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Guide

Life insurance and mental health

This guide covers how psychological issues impact life cover. We look at life insurance for conditions such as depression, anxiety and bi-polar. As well as exploring what insurers might ask during your application.

What is a mental health condition?

Mental illness covers a wide range of conditions. It can be any disorder that affects your mood, behaviour or thinking. They are long-term disorders that often require treatment. Mental illnesses include depression, anxiety, bi-polar, schizophrenia, eating disorders and more.


Does life insurance cover mental health conditions?

Yes, you should be able to find a suitable policy if you have a mental health condition. This is inclusive of ongoing illnesses, but also episodes in the past.

Can you get life insurance if you have depression?

Life insurance for depression sufferers is available. Insurers know that over 10% of people are living with depression at any one time. If you’re currently depressed, it shouldn’t prevent you from getting cover. 

The insurer will want to know more about your condition. The responses given to these questions will help the insurer calculate your premiums. 

It’s always best to be as honest as possible. If you passed away and the insurer learnt you hadn’t disclosed information about your condition, they may decline a payout to your loved ones. 
 

How does mental health affect life insurance?

The way mental health and life insurance is assessed changes from one insurer to the next. Each provider has its way of calculating how much cover you need. 

For conditions, such as anxiety, life insurance premiums might not be affected. However, for more severe diagnoses you might pay more. If you are more likely to be in positions where your health or life is at risk, insurers may take this into account when calculating your premiums.

One insurer might say that anyone who has had depression has a higher possibility of an earlier payout so that person would pay higher premiums. A different insurer might look more in-depth. Say you had depression three years ago but are now fully recovered. They might decide you only need the same level of cover as someone who has never had a mental health condition. This is why it’s worth getting quotes from a few different insurers. 

There might be clauses in your policy relating to your mental health conditions. For example, if you have a history of self-harm, the insurer may place a period before you can make a claim. They may also have their own policies around suicide. For example, periods at the beginning of a policy where a payout wouldn’t be granted. Or, they might refuse to pay out for a death related to your condition at any time. 

If your mental health condition affects your ability to work, providers may query how you intend on paying your premiums. Many insurers expect customers to be working so they’ll be able to keep up-to-date on their payments.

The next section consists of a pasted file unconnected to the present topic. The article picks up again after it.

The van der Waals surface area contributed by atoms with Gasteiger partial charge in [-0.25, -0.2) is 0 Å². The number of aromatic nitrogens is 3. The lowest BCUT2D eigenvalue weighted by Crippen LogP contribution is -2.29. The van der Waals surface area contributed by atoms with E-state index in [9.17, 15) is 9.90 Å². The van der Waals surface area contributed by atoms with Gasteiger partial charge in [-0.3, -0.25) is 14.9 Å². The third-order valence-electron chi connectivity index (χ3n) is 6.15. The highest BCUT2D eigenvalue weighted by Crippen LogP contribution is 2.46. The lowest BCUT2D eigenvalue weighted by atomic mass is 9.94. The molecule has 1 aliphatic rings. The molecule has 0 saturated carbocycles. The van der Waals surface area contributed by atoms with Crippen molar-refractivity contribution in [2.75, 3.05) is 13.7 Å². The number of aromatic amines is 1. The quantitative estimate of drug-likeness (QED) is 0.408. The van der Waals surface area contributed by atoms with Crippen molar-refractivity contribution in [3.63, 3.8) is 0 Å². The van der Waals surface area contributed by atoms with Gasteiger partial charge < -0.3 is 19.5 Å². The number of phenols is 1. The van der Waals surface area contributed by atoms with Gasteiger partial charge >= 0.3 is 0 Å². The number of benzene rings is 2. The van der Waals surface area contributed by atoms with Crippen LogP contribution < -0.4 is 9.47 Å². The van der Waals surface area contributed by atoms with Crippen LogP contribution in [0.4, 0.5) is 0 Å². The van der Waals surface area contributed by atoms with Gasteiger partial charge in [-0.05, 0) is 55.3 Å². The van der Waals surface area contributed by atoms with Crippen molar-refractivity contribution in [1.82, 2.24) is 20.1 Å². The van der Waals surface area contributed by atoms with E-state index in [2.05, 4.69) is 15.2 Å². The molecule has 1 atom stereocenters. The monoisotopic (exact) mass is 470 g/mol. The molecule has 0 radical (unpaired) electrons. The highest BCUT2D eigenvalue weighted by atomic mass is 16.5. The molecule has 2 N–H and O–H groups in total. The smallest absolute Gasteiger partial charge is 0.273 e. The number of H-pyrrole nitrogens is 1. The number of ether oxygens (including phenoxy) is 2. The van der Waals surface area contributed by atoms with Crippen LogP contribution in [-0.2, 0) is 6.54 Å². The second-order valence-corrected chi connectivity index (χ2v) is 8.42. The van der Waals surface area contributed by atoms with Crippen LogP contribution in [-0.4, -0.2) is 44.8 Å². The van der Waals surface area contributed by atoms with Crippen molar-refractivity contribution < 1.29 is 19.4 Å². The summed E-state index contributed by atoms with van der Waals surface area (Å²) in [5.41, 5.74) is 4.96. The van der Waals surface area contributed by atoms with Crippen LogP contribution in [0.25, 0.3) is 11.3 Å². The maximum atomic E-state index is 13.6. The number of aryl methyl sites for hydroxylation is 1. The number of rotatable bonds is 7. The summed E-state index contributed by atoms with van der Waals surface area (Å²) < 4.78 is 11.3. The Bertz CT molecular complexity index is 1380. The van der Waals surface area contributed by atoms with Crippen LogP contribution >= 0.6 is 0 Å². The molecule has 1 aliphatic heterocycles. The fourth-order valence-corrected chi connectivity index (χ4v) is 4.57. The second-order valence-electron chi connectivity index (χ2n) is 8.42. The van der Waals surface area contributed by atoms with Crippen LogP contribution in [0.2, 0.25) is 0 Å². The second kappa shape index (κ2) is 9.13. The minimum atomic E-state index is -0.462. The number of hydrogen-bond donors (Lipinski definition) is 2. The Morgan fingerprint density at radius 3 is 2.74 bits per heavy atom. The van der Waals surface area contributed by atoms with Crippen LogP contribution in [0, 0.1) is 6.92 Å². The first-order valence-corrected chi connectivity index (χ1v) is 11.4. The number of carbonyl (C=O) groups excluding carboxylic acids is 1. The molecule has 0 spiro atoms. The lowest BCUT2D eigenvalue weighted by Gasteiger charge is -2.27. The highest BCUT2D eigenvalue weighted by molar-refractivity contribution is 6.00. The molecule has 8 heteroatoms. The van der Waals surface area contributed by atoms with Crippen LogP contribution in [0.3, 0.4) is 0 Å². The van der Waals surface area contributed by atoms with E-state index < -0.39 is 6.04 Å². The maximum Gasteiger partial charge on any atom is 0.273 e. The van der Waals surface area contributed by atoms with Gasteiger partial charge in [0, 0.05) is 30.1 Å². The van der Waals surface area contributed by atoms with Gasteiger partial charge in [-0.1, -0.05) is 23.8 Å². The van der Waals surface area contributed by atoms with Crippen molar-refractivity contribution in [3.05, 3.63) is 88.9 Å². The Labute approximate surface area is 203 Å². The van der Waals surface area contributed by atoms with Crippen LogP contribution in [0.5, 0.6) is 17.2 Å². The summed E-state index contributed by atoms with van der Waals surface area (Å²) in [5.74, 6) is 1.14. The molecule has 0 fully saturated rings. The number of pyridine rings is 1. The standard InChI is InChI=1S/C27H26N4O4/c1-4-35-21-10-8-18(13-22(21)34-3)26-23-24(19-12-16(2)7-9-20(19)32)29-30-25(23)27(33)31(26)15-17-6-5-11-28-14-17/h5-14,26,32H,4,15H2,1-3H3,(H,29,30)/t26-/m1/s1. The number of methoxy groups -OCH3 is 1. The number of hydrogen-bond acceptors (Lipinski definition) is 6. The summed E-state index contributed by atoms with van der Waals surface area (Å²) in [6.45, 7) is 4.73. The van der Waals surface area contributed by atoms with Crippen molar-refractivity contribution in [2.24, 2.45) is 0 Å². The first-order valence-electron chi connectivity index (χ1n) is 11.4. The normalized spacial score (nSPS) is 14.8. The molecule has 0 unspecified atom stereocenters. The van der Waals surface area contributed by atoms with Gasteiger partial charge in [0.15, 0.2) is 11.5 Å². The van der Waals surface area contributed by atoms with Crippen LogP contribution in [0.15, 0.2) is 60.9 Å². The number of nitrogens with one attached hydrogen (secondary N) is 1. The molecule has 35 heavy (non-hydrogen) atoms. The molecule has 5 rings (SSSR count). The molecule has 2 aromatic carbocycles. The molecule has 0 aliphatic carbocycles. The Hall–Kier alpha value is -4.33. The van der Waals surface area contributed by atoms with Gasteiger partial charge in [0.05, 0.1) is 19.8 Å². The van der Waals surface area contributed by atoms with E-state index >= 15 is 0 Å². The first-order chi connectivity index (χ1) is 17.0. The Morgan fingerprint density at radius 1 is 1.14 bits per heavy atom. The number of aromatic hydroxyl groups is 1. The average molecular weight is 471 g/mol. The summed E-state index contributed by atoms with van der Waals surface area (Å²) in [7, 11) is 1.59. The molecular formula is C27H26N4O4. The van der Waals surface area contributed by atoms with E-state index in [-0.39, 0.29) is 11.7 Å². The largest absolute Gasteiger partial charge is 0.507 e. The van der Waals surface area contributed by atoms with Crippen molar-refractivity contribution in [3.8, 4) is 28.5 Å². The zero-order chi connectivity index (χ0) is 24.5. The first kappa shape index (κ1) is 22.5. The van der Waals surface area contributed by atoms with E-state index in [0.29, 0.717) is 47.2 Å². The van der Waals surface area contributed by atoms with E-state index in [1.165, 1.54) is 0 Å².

Is a mental health condition considered a pre-existing medical condition?

Yes, having a mental health condition is considered a pre-existing medical condition. Insurers may ask about episodes you’ve recovered from and if you’re still diagnosed. Some insurers will have a no symptoms/recovered period where if you qualify, your condition won’t count as a pre-existing condition.

Applying for life insurance with a mental health condition

Mental illness is considered a disability by law (Equality Act 2010). That means it’s illegal to discriminate against people with a mental illness. Insurers can only ask certain types of questions. The questions have to be relevant to the cover you’re applying for. 

On the application, providers will most likely ask if you’ve had a mental health condition now or in the past. If you have, the insurer will ask for more details.

There will be some background questions. They’ll want to know what condition you’ve been diagnosed with and how long you’ve had it for. 

They will also ask about treatments. This is inclusive of both medicine and therapy. It might also refer to any time you’ve spent in hospital, clinics or mental health institutions. They may also ask some questions about your symptoms and episodes.

Insurers might ask how the condition affects your daily life. ‘Does it stop you from working?’, for instance. They could ask if you’ve had suicidal thoughts or if you’ve ever harmed yourself. 

Questions about your mental health can feel intrusive. But, insurers need to get a full picture of the state of your health. This puts your loved ones in the best-case scenario to receive your payout. Insurers will typically ask your GP for your medical records. If you had serious mental health issues that you didn’t tell the insurer about, they could refuse to payout. So, it’s essential information given to the insurer to calculate your cover is accurate.

Relevant guides and articles

  • Term life insurance guide

    Thinking about life insurance? Find out everything you need to know about term life cover and whether it suits your needs in this guide.  

  • Whole of life insurance guide

    Whole of life insurance guarantees a payout to your loved ones when you die. Find out how this cover can protect your family's financial security.

  • Life insurance premiums guide

    How are life insurance premiums calculated? Here’s everything you need to know about premiums, how they’re calculated and things to consider.